Dystopian Great Reset: ‘Own Nothing and Be Happy’, Being Human in 2030

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by Colin Todhunter, 21st Century Wire:

The World Economic Forum’s (WEF) annual meeting at the end of January in Davos, Switzerland, brings together international business and political leaders, economists and other high-profile individuals to discuss global issues. Driven by the vision of its influential CEO Klaus Schwab, the WEF is the main driving force for the dystopian ‘Great Reset’, a tectonic shift that intends to change how we live, work and interact with each other.

The Great Reset entails a transformation of society resulting in permanent restrictions on fundamental liberties and mass surveillance as entire sectors are sacrificed to boost the monopoly and hegemony of pharmaceuticals corporations, high-tech/big data giants, Amazon, Google, major global chains, the digital payments sector, biotech concerns, etc.

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Using COVID-19 lockdowns and restrictions to push through this transformation, the Great Reset is being rolled out under the guise of a ‘Fourth Industrial Revolution’ in which older enterprises are to be driven to bankruptcy or absorbed into monopolies, effectively shutting down huge sections of the pre-COVID economy. Economies are being ‘restructured’ and many jobs will be carried out by AI-driven machines.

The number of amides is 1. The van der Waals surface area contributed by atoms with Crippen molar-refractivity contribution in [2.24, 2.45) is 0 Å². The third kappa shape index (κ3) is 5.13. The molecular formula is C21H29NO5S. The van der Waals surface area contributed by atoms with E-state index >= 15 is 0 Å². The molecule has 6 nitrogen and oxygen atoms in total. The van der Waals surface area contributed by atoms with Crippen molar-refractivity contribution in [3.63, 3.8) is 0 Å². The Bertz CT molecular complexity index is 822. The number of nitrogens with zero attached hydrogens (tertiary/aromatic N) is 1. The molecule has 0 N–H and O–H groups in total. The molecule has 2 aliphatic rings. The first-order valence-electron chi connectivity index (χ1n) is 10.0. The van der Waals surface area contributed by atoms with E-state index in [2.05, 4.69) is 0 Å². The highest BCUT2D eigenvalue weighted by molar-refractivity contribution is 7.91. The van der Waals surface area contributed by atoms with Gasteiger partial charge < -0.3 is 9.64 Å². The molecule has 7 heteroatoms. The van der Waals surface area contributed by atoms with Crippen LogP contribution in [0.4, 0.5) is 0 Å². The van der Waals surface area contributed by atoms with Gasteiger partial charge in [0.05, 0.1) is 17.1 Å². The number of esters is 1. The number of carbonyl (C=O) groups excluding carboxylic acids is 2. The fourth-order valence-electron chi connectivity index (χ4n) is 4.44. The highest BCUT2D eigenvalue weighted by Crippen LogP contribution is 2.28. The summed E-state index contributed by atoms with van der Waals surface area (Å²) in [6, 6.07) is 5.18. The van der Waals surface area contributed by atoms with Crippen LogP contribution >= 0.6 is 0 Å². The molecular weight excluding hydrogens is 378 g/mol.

In a short video below, the WEF predicts that by 2030, “You’ll own nothing and you’ll be happy.” A happy smiling face is depicted while a drone delivers a product to a household, no doubt ordered online and packaged by a robot in a giant Amazon warehouse: ‘no humans were involved in manufacturing, packaging or delivering this product’; rest assured, it is virus- and bacteria-free – because even in 2030, they will need to keep the fear narrative alive and well to maintain full-spectrum dominance over the population.

The jobless (and there will be many) could be placed on some kind of universal basic income and have their debts (indebtedness and bankruptcy on a massive scale is the deliberate result of lockdowns and restrictions) written off in return for handing their assets to the state or more precisely the financial institutions helping to drive this great reset. The WEF says the public will ‘rent’ everything they require: stripping the right of ownership under the guise of ‘sustainable consumption’ and ‘saving the planet’. Of course, the tiny elite who rolled out this great reset will own everything.

Hundreds of millions around the world deemed ‘surplus to requirements’ are to be robbed (are currently being robbed) of their livelihoods. Our every movement and purchase are to be monitored and our main dealings will be online.

The plan for individual citizens could reflect the strategy to be applied to nation states. For instance, World Bank Group President David Malpass has stated that poorer countries will be ‘helped’ to get back on their feet after the various lockdowns that have been implemented. This ‘help’ will be on condition that neoliberal reforms and the undermining of public services are implemented and become further embedded.